Curistan fails in legal challenge to administrator
A Belfast businessman has failed in a legal bid to remove an administrator appointed to one of his companies over an alleged multi-million pound debt.
Peter Curistan sought a High Court ruling that it was unlawful of Anglo Irish Bank to make the appointment.
The administrator was asked to oversee the financial affairs of Sheridan Millennium Ltd, which ran part of the Odyssey entertainment complex.
Central to the case is a dispute over a financial guarantee allegedly now due.
A judge dismissed the legal points on which Mr Curistan challenged the validity of the move.
His counsel argued that the administrator was appointed in April because of an alleged £10.5m debt when, according to him, nothing was owed.
Sheridan Millennium formerly owned a long-term lease on the Odyssey Pavilion area of bars and restaurants.
In the proceedings, which form part of a wider dispute with Anglo, it was set out that the administrator was appointed a day after Mr Curistan secured a High Court injunction which stopped Anglo from winding up another of his companies.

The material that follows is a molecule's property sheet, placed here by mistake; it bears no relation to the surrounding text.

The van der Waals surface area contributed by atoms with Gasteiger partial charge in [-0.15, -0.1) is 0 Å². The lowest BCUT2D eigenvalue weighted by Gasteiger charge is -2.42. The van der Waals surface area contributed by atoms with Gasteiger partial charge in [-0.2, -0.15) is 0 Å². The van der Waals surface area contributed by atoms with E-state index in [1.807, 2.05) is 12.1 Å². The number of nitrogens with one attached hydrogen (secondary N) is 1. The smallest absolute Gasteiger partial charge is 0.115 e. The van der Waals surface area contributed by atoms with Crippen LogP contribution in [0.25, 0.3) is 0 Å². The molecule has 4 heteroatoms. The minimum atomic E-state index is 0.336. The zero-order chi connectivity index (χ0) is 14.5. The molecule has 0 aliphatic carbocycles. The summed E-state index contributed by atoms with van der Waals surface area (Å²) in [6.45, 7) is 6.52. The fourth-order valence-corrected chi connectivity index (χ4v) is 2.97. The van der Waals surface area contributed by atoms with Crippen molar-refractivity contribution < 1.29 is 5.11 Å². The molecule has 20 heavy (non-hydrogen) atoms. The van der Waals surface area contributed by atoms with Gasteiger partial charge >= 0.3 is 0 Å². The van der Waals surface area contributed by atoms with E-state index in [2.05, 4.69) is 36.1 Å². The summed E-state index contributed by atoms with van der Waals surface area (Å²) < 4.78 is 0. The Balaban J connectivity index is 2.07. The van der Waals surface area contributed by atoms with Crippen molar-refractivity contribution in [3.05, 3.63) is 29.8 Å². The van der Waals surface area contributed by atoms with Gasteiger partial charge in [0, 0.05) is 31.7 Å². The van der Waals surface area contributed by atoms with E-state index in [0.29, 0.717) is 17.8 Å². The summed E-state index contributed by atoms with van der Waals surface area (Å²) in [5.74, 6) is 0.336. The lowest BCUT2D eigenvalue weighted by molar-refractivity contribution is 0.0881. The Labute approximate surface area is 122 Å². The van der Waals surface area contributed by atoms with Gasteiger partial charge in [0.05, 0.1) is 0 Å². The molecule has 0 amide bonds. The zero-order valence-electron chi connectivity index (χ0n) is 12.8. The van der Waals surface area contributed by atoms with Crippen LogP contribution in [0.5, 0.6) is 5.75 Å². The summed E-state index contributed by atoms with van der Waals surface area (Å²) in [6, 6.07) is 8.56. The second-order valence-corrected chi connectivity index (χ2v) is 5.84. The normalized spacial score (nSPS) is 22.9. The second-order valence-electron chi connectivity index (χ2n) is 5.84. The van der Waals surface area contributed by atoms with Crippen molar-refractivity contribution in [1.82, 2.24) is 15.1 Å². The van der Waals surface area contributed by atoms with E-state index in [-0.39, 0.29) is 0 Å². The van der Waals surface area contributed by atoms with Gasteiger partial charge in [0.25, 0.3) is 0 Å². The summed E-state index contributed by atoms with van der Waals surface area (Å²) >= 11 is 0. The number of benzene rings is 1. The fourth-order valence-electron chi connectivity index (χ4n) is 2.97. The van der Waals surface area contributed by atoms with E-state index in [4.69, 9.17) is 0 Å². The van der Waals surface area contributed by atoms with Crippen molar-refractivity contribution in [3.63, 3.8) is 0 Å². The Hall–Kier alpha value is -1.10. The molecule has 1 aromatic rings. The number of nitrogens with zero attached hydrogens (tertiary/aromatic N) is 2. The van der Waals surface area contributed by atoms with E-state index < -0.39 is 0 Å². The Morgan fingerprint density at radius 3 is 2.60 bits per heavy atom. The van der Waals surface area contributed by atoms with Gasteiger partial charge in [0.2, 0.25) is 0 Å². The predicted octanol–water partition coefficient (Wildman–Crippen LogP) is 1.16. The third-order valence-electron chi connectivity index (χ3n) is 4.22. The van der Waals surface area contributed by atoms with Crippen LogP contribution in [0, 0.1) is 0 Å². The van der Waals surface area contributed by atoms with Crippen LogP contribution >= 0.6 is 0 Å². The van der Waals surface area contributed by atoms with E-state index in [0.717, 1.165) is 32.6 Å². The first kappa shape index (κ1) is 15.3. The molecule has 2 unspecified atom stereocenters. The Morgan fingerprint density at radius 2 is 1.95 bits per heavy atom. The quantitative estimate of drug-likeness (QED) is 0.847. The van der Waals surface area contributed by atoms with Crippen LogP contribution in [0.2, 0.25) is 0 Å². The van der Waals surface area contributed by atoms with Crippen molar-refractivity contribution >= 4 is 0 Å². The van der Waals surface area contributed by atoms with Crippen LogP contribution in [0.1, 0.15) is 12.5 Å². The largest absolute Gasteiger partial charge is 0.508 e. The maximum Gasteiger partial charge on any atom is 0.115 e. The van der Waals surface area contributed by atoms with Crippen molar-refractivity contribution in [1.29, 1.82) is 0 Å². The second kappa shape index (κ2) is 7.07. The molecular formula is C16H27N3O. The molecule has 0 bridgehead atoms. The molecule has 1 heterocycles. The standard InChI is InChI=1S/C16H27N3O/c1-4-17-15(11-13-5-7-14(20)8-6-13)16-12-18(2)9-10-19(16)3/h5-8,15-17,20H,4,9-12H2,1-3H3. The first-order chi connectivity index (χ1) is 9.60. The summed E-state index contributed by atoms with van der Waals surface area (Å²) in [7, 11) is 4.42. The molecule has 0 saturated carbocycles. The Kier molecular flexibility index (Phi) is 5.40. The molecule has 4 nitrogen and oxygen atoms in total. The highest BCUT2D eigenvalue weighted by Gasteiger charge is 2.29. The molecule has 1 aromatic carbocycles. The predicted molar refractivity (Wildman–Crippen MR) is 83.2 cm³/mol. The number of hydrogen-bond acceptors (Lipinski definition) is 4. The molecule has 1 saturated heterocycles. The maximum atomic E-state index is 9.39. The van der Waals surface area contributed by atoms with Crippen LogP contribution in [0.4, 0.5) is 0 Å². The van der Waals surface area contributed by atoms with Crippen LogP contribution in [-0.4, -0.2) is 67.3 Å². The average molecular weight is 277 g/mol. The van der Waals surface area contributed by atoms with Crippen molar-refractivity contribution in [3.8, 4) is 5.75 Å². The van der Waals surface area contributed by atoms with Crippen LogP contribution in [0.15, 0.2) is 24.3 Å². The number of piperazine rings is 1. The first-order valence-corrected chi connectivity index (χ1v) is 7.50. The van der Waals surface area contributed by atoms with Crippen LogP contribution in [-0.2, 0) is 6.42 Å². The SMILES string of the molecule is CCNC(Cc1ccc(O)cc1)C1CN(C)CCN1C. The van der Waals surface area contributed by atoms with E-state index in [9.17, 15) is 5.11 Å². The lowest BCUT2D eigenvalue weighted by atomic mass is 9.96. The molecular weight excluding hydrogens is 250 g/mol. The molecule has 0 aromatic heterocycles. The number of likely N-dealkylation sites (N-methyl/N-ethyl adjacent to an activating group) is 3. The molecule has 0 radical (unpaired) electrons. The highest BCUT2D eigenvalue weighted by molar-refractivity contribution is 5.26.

Lawyers for the businessman argued that judgment in that related case recognised there were genuine grounds for disputing the debt.
They also claimed in legal papers that the administration should be restrained because Anglo has placed Sheridan Millennium in administration for "an improper motive".
It was further contended that the true motive was "the stymieing" of the company's legal proceedings against the bank.
But Mr Justice McCloskey held that a floating charge underpinning the appointment of the administrator was enforceable.
'Not full or frank'
He also rejected further grounds based on a duty of inquiry, adequacy of reasons, and alleged improper purpose in the appointment.
The judge did find that the administrator's affidavits were not as full or frank as they could and should have been.
"The administrator sought to take shelter behind a defensive wall of legal professional privilege which, in my view, is of dubious foundation," he said.
"In short, I hold that, in swearing his two affidavits, the administrator, bound by a duty of candour to the court and as an officer of the court, should have disclosed more about the events immediately prior to and surrounding his appointment.
"However, I have already held that he was possessed of sufficient information to make the statutory statement of opinion."
After rejecting a further challenge based on an alleged breach of fiduciary duty, Mr Justice McCloskey ruled: "On the grounds and for the reasons elaborated above, I conclude that Sheridan has no entitlement to any of the eight forms of relief sought.
"Sheridan's application is dismissed accordingly."